The first novel in Gabrielle Zevin’s Birthright series, All These Things I’ve Done, is a simply stunning read. Set in the future in a terrifying world where caffeine is illegal, meaning no coffee and no chocolate, this novel is a brilliant mediation on legacy, inheritance, first love and crime. For me, it had everything I could want from a novel.
One of the most striking details about this novel is the fact caffeine is illegal; certainly for me it was the most horrifying. I am a complete coffee addict and love a bit of chocolate in moderation so the idea of not being able to have a latte or chocolate again scared me in a way it probably shouldn’t have. Paper is also rationed and I love notebooks and hardcopy books so was very ill at ease in Anya’s world.
While the setting sounds dystopian, I have to say that this novel read to me more like a fantastic contemporary novel, just set in the near future, than a straightforward dystopian. The caffeine ban instead reminded me of prohibition and also strangely A Clockwork Orange as the Russian names just instantly set up that similarity in my mind.
Anya is the daughter of a murdered crime boss and lives with her dying grandmother and immediate siblings. This novel for me was as much about her coming to terms with her legacy and inheritance- of potential mafiaesque family leader as about the romance between her and Win or anything else. By the end of this book I can truly say Anya has matured significantly and made sacrifices in order to protect those she loves. Family, the bonds that bind it, and our family’s reputation and inheritance are wonderfully explored by Zevin and a highlight of the novel. In particular, the complicated relationship between Anya and her brother, Leo, who was left somewhat mentally disabled after a childhood accident and with the overall mentality of a child. Zevin captured Leo’s conflict with his condition and subsequent treatment and what would be his role as the eldest member of the family and protective instincts in a poignant and visceral way.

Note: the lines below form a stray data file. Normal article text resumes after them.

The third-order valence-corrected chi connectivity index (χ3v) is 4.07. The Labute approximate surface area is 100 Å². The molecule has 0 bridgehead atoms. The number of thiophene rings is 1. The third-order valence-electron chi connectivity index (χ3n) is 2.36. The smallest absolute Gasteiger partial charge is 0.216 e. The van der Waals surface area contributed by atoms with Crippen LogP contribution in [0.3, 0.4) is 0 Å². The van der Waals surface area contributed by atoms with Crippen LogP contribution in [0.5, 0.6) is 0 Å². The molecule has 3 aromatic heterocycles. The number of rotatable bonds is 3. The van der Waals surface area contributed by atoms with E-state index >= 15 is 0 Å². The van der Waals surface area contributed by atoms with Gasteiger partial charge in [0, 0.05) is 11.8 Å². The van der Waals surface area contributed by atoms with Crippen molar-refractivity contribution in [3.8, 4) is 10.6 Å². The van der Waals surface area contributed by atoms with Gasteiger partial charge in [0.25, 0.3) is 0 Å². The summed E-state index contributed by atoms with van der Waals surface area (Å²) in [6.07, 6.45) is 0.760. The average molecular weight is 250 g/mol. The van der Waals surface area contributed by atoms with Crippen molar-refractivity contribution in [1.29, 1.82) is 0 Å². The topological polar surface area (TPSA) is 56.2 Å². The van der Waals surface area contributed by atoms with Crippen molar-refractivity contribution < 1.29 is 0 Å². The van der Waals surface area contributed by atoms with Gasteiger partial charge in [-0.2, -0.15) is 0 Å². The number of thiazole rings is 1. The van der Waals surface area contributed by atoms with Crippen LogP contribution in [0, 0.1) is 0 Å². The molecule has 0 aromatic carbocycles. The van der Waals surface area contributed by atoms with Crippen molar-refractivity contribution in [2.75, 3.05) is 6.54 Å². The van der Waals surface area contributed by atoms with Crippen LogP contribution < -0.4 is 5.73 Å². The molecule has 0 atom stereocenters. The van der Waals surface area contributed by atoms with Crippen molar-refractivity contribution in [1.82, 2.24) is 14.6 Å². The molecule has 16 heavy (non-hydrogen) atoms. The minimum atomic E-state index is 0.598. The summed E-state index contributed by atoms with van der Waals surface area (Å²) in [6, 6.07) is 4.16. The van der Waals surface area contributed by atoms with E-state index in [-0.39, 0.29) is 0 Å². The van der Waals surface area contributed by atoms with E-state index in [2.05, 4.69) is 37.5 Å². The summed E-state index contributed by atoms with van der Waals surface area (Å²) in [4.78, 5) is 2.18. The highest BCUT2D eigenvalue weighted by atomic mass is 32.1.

The forbidden romance may be a time-old trope, but with it’s Godfather-esque shadows to the star-crossed lovers, I found it very engaging and was not put off by it’s use. The ending in particular left me desperate for more from Win and Anya in the next addition.
The crime aspect to this novel, where Anya is accused of committing of a murder, was well written and engaging. I loved how it developed and the quasi-dystopian setting fitted into this. Also while this aspect seemed to be resolved at one point, I love that it kept coming into play with the plot developments and was not just discarded by the author.
On a more superficial note, I really loved the proof cover for this novel which I received (the green cover on the left) but this was changed for the final retail copy to the one on the right. While I may go against a lot of bloggers in saying this, I did prefer the first cover but can see how the second cover may work more for the setting of the novel.
As I said before this is a novel that is dystopian/futuristic in setting, but grounded in the tradition of great contemporary novels, with a twist of crime and Godfatheresque characters. This is a book not to be missed by YA fans and non-YA readers alike!
I received a proof copy from Macmillan UK in exchange for my honest review. Thank you so much to the publishers for the opportunity to read and review this book, I loved it!